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Do I have to discuss a workers’ comp-related absence from nursing on job applications?

Question:

Dear Donna,

I am having a hard time getting a job after 11 years out. I just took an RN refresher course to help. My resume simply states that I took a career break during that time. Part of it was workers’ compensation-related. Some of the agencies that I have been applying for have a section in the application questions on Workers’ Compensation, which I thought I didn’t have to answer under the HIPAA law. I hope this is not hurting me.

Donna

Dear Donna replies:

Dear Donna,

Re-entering the nursing workforce after an extended absence is challenging but doable, regardless of the reason for the absence. Please read “Picking Up the Pieces of Your Career” at www.Nurse.com/Cardillo/Pieces.

Start volunteering now somewhere medical while you continue to look for paid employment. Volunteering is a great way to ease back into the workforce, build your confidence, hone old skills and learn new ones. You also will make great contacts and have some recent relevant experience to put on your resume. Besides, volunteering often leads to paid employment.

Join and get active in your state chapter of the American Nurses Association. They may have reduced dues for unemployed nurses. Then get out to local meetings (even as a guest, if you don’t join right away) and get on a committee. This will help you to get reconnected to your profession; build a support system; and get up to date on issues, information and trends. Besides, networking is the best way to find and get a job under any circumstances.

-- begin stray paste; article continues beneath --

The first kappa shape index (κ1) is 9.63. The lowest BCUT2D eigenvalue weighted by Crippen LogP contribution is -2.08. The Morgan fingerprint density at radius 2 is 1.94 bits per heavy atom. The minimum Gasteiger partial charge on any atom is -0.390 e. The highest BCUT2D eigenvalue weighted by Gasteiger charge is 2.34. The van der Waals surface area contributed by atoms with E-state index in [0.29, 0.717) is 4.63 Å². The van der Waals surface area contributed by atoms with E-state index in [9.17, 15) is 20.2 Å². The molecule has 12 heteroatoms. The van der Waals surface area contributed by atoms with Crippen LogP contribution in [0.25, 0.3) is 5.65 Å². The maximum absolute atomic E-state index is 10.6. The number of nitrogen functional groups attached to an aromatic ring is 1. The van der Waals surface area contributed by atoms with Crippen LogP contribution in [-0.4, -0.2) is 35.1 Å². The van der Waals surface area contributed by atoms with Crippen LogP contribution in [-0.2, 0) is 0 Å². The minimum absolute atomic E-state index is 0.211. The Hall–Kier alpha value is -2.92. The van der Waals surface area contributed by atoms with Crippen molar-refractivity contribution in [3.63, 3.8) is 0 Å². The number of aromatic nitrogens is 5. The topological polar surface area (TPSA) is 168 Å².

Here are two additional articles that you may find helpful: “Re-entering the Workforce” at www.DCardillo.com/articles/reenterwork.html and “Working with a Disability” (although I’m not sure if this is applicable to you) at www.DCardillo.com/articles/savecareer106.html.

Don’t mention anything about your “career break” on your resume. You can mention in a cover letter when applying for a job that you have been on a “hiatus from healthcare” or a “career break” to tend to personal and family matters, but that you have kept current with information and trends. And if the last phrase isn’t true, take steps now to get up to date by doing online CEs, reading nursing journals and attending local chapter meetings of nursing professional associations.

Regarding the workers’ comp question on applications, according to the Americans With Disabilities Act and Equal Employment Opportunity Commission as I understand it, an employer may not ask about your workers’ comp history in a pre-employment situation, as this may elicit information about a disability. If I were you, I would leave the question blank in this situation. You can check with your state division of EEOC for further clarification. Here’s a document you may find helpful: www.EEOC.gov/policy/docs/preemp.html

Re-entry is a process, so be patient with yourself and the process. When you can’t get in the front door, try the back door with the above suggestions. Start moving forward and creating positive career momentum and the right opportunity will come your way.

My best wishes,
Donna

By | 2010-04-02T00:00:00+00:00 April 2nd, 2010|Categories: Blogs, Nursing careers and jobs|0 Comments

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